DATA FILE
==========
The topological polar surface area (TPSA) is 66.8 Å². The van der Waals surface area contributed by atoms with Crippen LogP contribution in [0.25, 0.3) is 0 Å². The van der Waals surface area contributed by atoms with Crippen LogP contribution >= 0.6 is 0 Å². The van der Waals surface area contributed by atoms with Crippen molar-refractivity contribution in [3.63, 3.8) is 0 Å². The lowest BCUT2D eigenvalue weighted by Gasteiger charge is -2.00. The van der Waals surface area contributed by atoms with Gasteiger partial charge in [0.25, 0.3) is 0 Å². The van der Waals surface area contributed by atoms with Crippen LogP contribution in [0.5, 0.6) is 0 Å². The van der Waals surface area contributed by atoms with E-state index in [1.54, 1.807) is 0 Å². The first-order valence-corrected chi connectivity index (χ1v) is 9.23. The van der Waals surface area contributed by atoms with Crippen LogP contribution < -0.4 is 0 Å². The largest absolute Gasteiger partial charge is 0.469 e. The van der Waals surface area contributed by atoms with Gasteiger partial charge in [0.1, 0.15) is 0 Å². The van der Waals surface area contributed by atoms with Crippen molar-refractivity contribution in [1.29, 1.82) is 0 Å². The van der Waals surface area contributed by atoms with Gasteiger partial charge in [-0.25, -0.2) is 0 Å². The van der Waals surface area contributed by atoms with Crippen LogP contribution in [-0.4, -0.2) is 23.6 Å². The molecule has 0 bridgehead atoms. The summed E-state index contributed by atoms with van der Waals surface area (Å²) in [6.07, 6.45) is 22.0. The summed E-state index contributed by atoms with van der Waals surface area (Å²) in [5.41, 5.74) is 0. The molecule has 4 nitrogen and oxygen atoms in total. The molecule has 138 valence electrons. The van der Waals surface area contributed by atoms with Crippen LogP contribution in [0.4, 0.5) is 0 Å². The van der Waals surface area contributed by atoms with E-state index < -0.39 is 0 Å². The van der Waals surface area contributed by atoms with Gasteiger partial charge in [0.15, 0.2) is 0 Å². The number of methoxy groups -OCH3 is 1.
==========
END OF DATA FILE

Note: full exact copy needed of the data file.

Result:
The topological polar surface area (TPSA) is 66.8 Å². The van der Waals surface area contributed by atoms with Crippen LogP contribution in [0.25, 0.3) is 0 Å². The van der Waals surface area contributed by atoms with Crippen LogP contribution >= 0.6 is 0 Å². The van der Waals surface area contributed by atoms with Crippen molar-refractivity contribution in [3.63, 3.8) is 0 Å². The lowest BCUT2D eigenvalue weighted by Gasteiger charge is -2.00. The van der Waals surface area contributed by atoms with Gasteiger partial charge in [0.25, 0.3) is 0 Å². The van der Waals surface area contributed by atoms with Crippen LogP contribution in [0.5, 0.6) is 0 Å². The van der Waals surface area contributed by atoms with E-state index in [1.54, 1.807) is 0 Å². The first-order valence-corrected chi connectivity index (χ1v) is 9.23. The van der Waals surface area contributed by atoms with Crippen LogP contribution < -0.4 is 0 Å². The largest absolute Gasteiger partial charge is 0.469 e. The van der Waals surface area contributed by atoms with Gasteiger partial charge in [0.1, 0.15) is 0 Å². The van der Waals surface area contributed by atoms with Crippen molar-refractivity contribution in [1.29, 1.82) is 0 Å². The van der Waals surface area contributed by atoms with Gasteiger partial charge in [-0.25, -0.2) is 0 Å². The van der Waals surface area contributed by atoms with Crippen LogP contribution in [-0.4, -0.2) is 23.6 Å². The molecule has 0 bridgehead atoms. The summed E-state index contributed by atoms with van der Waals surface area (Å²) in [6.07, 6.45) is 22.0. The summed E-state index contributed by atoms with van der Waals surface area (Å²) in [5.41, 5.74) is 0. The molecule has 4 nitrogen and oxygen atoms in total. The molecule has 138 valence electrons. The van der Waals surface area contributed by atoms with Crippen LogP contribution in [0.4, 0.5) is 0 Å². The van der Waals surface area contributed by atoms with E-state index < -0.39 is 0 Å². The van der Waals surface area contributed by atoms with Gasteiger partial charge in [0.15, 0.2) is 0 Å². The number of methoxy groups -OCH3 is 1.